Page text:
Liam Lynch 25:12
Well, there was one client, I think, he was quite possibly my first GDPR client, who I landed in 2017. And that was actually from a business networking group that I was in, in Limerick, and I got a referral there and I got talking to this gentleman. We worked anyway and gave them some training. We did some consultancy for them. And they were kind of an online platform. I won’t cover whatever business they are in, but it was an interesting one on right but we did. We got their GDPR policies and procedures and stuff in place and you know that, kind of, by about September or something 2017 they were pretty much ready to go GDPR wise. And then they had a tender, big client in Europe went out to tender. And one of the things your man he sent on to me, he said, you know, develop these questions about the GDPR which, you know, they were able to, my client was able to address you know, directly. And when they won the contract, they went to meet the client and start the project up. And they found out, that two of my client’s biggest competitors are these are big international companies just had nothing for the GDPR; they weren’t ready for GDPR back in September 2017. Whereas my client was, and he got a fine big contract over that.

Philipa Farley 26:53
Yeah, amazing. Yeah. Yeah, no, and that’s that’s it. Liam like, people don’t want to take your risk onto themselves when they do business with you. It’s as simple as that. They don’t want to be tied into a relationship with you where you’re going to cause a problem for them down the line. Yeah,

Liam Lynch 27:13
Exactly. Yeah.

Philipa Farley 27:14
Yeah, the supply chain effect has been interesting. Okay, so positive story. You just shared a positive story. That’s a very positive story.

Liam Lynch 27:24
I’ve got a doozy one. Yeah. Yeah. It is kind of a funny one as well. And I love telling people this. There was a not for profit organisation down in Kerry. I was doing some training for now. They had three locations in Kerry, and have a number of volunteers and a number of staff. So, the way they wanted the training done, was I was going to train in two locations: a morning session, in one place an afternoon session, in another office. This was kind of a very basic introduction to GDPR for the volunteers and staff. And then the following week, I was back down for a morning session again for staff in this was in Killarney, and we had a morning session again for volunteers and staff there and then the afternoon session then was going to be a much more deep detailed, deep dive on policies and procedures for the staff. And this involved know they brought the staff out from the other two locations for this afternoon session. So I did the training and I recall that when I was going into the first location on the previous week that I seen CCTV cameras up outside in the public area and inside the public areas of the premises, so I made sure to bring up and mention how they should be handling that data. Make sure that you know nobody is able to get access to equipment etc and hope to handle your requests. Yeah. So I passed on all that advice, anyway. And then the following week as I as I mentioned, I was in the afternoon session then. And like I had literally just started the session and one of the ladies from that four sessions stood up and said “Geez, that training you gave last week was wonderful, particularly about the CCTV.” Wait, what happened? And he said, “well, the day after the training, a detective arrived on the premises and said ‘may I review your CCTV footage, there was an incident last night. I would like to see if there’s anything picked up and your cameras.’ So they brought them to the DVR and they left them alone. So he was there a few minutes anyway, and he went to leave the premises and he was saying goodbye to the to the lady and says, oh, Thanks for that. I got the footage. I have it here. I’ve got it on my USB stick. And she stopped him.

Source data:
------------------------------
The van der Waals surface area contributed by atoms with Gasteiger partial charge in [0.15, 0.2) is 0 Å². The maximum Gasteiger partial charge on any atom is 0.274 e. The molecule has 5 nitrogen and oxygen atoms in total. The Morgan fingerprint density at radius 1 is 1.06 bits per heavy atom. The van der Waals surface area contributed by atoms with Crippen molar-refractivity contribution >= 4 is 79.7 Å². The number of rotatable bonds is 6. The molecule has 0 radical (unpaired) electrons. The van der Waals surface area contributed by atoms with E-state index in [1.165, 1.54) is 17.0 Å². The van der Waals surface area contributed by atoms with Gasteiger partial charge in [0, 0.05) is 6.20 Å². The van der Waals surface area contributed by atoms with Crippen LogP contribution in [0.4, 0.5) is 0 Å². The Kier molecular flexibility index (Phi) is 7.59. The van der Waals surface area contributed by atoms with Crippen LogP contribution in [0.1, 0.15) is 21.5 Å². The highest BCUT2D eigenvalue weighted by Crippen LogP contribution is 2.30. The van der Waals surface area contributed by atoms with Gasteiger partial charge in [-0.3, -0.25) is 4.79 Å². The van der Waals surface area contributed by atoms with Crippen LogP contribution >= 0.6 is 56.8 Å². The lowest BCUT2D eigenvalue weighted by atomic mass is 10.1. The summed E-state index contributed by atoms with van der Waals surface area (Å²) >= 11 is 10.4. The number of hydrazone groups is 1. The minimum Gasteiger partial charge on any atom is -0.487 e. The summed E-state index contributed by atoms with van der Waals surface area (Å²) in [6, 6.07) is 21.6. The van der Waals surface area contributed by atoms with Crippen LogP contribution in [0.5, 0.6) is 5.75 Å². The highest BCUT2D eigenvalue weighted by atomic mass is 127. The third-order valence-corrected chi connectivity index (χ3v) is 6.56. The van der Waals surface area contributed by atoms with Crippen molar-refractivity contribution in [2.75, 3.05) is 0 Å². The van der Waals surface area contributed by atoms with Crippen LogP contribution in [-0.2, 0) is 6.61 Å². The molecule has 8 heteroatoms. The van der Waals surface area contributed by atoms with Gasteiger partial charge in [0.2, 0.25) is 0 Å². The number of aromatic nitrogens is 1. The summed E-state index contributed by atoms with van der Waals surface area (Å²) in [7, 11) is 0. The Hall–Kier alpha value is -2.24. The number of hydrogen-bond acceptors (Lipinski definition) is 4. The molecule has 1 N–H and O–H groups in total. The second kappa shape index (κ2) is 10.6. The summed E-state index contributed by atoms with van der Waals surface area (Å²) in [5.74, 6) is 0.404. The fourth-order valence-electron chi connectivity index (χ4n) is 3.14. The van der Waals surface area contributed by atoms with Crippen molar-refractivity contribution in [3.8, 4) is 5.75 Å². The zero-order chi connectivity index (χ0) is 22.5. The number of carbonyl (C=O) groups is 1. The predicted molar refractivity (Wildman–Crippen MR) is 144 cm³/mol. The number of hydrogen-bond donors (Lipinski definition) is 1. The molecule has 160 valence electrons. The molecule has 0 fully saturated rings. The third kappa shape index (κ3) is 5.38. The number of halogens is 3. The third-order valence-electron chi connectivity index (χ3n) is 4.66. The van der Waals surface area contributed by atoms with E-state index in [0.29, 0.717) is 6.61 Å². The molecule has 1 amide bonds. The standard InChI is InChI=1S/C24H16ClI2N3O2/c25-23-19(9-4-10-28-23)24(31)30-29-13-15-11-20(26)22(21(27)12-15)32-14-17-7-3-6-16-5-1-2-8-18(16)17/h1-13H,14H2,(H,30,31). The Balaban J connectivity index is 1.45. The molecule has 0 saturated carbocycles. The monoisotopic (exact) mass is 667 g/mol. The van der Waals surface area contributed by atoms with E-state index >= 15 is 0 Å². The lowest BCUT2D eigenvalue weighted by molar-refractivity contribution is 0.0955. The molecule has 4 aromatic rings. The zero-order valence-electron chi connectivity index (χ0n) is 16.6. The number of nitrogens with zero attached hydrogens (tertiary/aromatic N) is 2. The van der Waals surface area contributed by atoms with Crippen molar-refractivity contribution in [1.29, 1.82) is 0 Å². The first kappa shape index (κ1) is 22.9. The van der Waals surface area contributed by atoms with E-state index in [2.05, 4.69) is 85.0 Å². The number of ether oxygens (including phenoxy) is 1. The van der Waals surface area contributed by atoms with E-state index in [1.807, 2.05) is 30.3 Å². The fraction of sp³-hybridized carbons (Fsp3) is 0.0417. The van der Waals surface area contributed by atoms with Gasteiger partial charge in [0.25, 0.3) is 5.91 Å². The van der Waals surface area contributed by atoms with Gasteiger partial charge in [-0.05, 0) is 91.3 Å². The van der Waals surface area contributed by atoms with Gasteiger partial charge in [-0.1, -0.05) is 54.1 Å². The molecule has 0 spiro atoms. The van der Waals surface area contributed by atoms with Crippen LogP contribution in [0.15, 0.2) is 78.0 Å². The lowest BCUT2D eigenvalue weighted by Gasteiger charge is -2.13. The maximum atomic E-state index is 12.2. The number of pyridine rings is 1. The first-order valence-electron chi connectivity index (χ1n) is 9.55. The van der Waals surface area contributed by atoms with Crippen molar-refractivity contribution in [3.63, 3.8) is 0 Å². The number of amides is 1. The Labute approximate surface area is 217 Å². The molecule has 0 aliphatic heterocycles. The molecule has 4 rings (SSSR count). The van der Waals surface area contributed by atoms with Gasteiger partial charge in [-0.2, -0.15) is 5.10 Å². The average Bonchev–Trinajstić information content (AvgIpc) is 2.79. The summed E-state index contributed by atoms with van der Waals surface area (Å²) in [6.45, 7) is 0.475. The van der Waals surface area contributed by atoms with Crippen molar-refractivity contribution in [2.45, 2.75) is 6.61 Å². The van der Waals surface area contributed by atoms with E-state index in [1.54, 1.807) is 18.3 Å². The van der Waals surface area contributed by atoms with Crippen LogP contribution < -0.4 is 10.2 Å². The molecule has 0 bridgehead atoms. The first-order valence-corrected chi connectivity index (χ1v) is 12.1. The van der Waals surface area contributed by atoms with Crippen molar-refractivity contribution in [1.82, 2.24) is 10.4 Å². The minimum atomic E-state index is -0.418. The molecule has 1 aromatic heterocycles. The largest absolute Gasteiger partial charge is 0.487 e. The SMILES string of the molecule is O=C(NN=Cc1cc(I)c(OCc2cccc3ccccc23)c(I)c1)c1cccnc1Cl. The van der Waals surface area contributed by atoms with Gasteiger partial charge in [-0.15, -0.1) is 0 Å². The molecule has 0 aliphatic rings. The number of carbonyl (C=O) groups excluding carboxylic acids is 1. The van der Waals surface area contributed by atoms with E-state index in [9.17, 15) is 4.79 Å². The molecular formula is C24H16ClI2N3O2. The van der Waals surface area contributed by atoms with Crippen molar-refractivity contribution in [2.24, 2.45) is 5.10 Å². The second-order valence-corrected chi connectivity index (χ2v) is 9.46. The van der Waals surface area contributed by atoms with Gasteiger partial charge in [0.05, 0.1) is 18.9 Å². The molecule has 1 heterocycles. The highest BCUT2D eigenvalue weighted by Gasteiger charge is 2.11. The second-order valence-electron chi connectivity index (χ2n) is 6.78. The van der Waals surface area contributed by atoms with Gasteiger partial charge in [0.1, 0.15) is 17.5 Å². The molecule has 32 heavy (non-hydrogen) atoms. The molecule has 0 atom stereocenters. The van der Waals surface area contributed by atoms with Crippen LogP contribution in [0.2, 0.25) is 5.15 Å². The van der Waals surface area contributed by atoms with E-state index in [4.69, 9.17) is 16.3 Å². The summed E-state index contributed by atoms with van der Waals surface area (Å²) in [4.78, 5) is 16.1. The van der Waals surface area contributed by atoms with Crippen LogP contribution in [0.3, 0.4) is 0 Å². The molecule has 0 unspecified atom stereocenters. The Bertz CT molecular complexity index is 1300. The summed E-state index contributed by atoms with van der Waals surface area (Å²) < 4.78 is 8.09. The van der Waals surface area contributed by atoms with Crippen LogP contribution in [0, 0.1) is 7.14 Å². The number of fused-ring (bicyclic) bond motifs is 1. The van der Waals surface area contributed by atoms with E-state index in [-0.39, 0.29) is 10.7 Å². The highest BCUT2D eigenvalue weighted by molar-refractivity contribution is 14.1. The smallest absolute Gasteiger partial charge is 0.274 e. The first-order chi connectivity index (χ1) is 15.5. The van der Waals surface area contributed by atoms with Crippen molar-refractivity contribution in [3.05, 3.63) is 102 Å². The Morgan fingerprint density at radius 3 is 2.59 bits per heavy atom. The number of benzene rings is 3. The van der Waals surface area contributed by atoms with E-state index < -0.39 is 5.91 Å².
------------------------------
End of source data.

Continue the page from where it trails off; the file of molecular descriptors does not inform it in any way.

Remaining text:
Have you got, and this was now before the GDPR was a thing, so it was called the section eight letter which as you know is the letter that a guard needs to produce from a superintendent to get it to a data controller to basically gain permission to take, to remove a recording from the premises. So, but detectives have never needed to do anything like this before and I’ve come and get the footage you just give it to me. And she said, no, no, we’ve received a training and this man was there and he was telling us all about this and you must produce this letter from your superintendent. And what I got really worried about was he didn’t say: “Who is this man? What’s his name? Where’s he from?” Jesus I’m gonna get arrested. No, next anyway, so no, she stood her ground and she said she took the USB stick off him, and he went away muttering but he came back three hours later. Much humbled and he said, Jesus, I went to the superintendent and he said, yeah, you need these letters to get CCTV footage. And here’s one, so he gave him one and he said none of the rest of the team down there were aware of this requirement. Yeah. And so much, ya know, she was delighted with herself and she even brought in the Section 8 letter to show it to everybody. And this is what you need to look for your footage. Yeah. That was a that was good fun anyway. And I haven’t stopped since so.